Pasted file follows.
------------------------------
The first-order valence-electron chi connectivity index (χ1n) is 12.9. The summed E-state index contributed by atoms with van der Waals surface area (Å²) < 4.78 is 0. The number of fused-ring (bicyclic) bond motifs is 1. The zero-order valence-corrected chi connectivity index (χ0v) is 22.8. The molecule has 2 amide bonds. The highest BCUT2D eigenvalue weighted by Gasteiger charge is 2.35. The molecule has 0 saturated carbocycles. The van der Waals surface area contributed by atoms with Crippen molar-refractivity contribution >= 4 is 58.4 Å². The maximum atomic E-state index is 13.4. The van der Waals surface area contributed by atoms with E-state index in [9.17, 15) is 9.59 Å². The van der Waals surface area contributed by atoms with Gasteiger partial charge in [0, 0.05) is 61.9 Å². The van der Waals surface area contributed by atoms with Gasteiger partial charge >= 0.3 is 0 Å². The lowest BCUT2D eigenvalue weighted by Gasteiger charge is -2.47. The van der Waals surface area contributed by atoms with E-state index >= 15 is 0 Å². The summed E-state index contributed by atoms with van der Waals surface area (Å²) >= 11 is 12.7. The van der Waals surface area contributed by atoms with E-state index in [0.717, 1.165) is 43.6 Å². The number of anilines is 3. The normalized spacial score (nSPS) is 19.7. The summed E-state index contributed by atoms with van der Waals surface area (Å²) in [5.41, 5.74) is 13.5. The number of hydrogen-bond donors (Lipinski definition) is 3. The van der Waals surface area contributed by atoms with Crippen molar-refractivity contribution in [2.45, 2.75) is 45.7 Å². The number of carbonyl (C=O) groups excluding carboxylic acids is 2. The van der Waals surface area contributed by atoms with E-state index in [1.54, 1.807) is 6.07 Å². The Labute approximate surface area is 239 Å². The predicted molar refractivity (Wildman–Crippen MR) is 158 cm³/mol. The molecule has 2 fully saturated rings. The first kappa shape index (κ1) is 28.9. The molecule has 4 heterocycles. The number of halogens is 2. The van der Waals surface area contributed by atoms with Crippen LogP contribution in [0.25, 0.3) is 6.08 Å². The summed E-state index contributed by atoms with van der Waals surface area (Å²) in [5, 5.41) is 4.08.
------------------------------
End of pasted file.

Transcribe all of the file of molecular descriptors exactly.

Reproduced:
The first-order valence-electron chi connectivity index (χ1n) is 12.9. The summed E-state index contributed by atoms with van der Waals surface area (Å²) < 4.78 is 0. The number of fused-ring (bicyclic) bond motifs is 1. The zero-order valence-corrected chi connectivity index (χ0v) is 22.8. The molecule has 2 amide bonds. The highest BCUT2D eigenvalue weighted by Gasteiger charge is 2.35. The molecule has 0 saturated carbocycles. The van der Waals surface area contributed by atoms with Crippen molar-refractivity contribution >= 4 is 58.4 Å². The maximum atomic E-state index is 13.4. The van der Waals surface area contributed by atoms with E-state index in [9.17, 15) is 9.59 Å². The van der Waals surface area contributed by atoms with Gasteiger partial charge in [0, 0.05) is 61.9 Å². The van der Waals surface area contributed by atoms with Gasteiger partial charge >= 0.3 is 0 Å². The lowest BCUT2D eigenvalue weighted by Gasteiger charge is -2.47. The van der Waals surface area contributed by atoms with E-state index >= 15 is 0 Å². The summed E-state index contributed by atoms with van der Waals surface area (Å²) >= 11 is 12.7. The van der Waals surface area contributed by atoms with E-state index in [0.717, 1.165) is 43.6 Å². The number of anilines is 3. The normalized spacial score (nSPS) is 19.7. The summed E-state index contributed by atoms with van der Waals surface area (Å²) in [5.41, 5.74) is 13.5. The number of hydrogen-bond donors (Lipinski definition) is 3. The van der Waals surface area contributed by atoms with Crippen molar-refractivity contribution in [2.45, 2.75) is 45.7 Å². The number of carbonyl (C=O) groups excluding carboxylic acids is 2. The van der Waals surface area contributed by atoms with E-state index in [1.54, 1.807) is 6.07 Å². The Labute approximate surface area is 239 Å². The predicted molar refractivity (Wildman–Crippen MR) is 158 cm³/mol. The molecule has 2 fully saturated rings. The first kappa shape index (κ1) is 28.9. The molecule has 4 heterocycles. The number of halogens is 2. The van der Waals surface area contributed by atoms with Crippen LogP contribution in [0.25, 0.3) is 6.08 Å². The summed E-state index contributed by atoms with van der Waals surface area (Å²) in [5, 5.41) is 4.08.